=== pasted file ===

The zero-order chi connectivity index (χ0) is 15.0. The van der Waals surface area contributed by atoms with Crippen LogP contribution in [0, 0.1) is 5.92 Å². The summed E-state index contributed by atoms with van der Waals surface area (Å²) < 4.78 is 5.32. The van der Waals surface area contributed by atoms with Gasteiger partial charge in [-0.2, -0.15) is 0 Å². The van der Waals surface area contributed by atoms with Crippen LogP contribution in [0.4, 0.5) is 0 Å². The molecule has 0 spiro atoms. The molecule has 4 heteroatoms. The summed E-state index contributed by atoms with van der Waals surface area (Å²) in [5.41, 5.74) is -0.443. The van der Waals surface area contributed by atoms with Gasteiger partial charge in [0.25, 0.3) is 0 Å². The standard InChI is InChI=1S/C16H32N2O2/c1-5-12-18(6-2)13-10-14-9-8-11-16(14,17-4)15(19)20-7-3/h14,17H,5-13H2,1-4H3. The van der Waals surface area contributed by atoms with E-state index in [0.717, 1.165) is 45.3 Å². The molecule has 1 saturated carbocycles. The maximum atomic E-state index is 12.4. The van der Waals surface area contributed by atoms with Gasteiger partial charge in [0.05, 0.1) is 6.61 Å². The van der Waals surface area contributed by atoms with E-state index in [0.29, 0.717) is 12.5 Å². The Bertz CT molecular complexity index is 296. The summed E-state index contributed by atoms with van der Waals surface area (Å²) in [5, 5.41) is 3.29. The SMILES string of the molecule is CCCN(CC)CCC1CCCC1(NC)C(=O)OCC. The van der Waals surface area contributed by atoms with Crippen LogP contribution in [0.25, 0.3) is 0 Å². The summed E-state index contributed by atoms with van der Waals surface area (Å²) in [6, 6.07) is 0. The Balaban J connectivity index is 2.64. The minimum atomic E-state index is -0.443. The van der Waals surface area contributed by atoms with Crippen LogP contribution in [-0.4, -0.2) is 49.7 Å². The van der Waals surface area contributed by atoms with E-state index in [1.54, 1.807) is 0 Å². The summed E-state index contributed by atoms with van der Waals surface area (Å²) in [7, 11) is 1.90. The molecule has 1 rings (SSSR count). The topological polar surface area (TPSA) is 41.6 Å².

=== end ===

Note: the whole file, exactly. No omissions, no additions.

The zero-order chi connectivity index (χ0) is 15.0. The van der Waals surface area contributed by atoms with Crippen LogP contribution in [0, 0.1) is 5.92 Å². The summed E-state index contributed by atoms with van der Waals surface area (Å²) < 4.78 is 5.32. The van der Waals surface area contributed by atoms with Gasteiger partial charge in [-0.2, -0.15) is 0 Å². The van der Waals surface area contributed by atoms with Crippen LogP contribution in [0.4, 0.5) is 0 Å². The molecule has 0 spiro atoms. The molecule has 4 heteroatoms. The summed E-state index contributed by atoms with van der Waals surface area (Å²) in [5.41, 5.74) is -0.443. The van der Waals surface area contributed by atoms with Gasteiger partial charge in [0.25, 0.3) is 0 Å². The standard InChI is InChI=1S/C16H32N2O2/c1-5-12-18(6-2)13-10-14-9-8-11-16(14,17-4)15(19)20-7-3/h14,17H,5-13H2,1-4H3. The van der Waals surface area contributed by atoms with E-state index in [0.717, 1.165) is 45.3 Å². The molecule has 1 saturated carbocycles. The maximum atomic E-state index is 12.4. The van der Waals surface area contributed by atoms with Gasteiger partial charge in [0.05, 0.1) is 6.61 Å². The van der Waals surface area contributed by atoms with E-state index in [0.29, 0.717) is 12.5 Å². The Bertz CT molecular complexity index is 296. The summed E-state index contributed by atoms with van der Waals surface area (Å²) in [5, 5.41) is 3.29. The SMILES string of the molecule is CCCN(CC)CCC1CCCC1(NC)C(=O)OCC. The van der Waals surface area contributed by atoms with Crippen LogP contribution in [0.25, 0.3) is 0 Å². The summed E-state index contributed by atoms with van der Waals surface area (Å²) in [6, 6.07) is 0. The Balaban J connectivity index is 2.64. The minimum atomic E-state index is -0.443. The van der Waals surface area contributed by atoms with Crippen LogP contribution in [-0.4, -0.2) is 49.7 Å². The van der Waals surface area contributed by atoms with E-state index in [1.54, 1.807) is 0 Å². The summed E-state index contributed by atoms with van der Waals surface area (Å²) in [7, 11) is 1.90. The molecule has 1 rings (SSSR count). The topological polar surface area (TPSA) is 41.6 Å².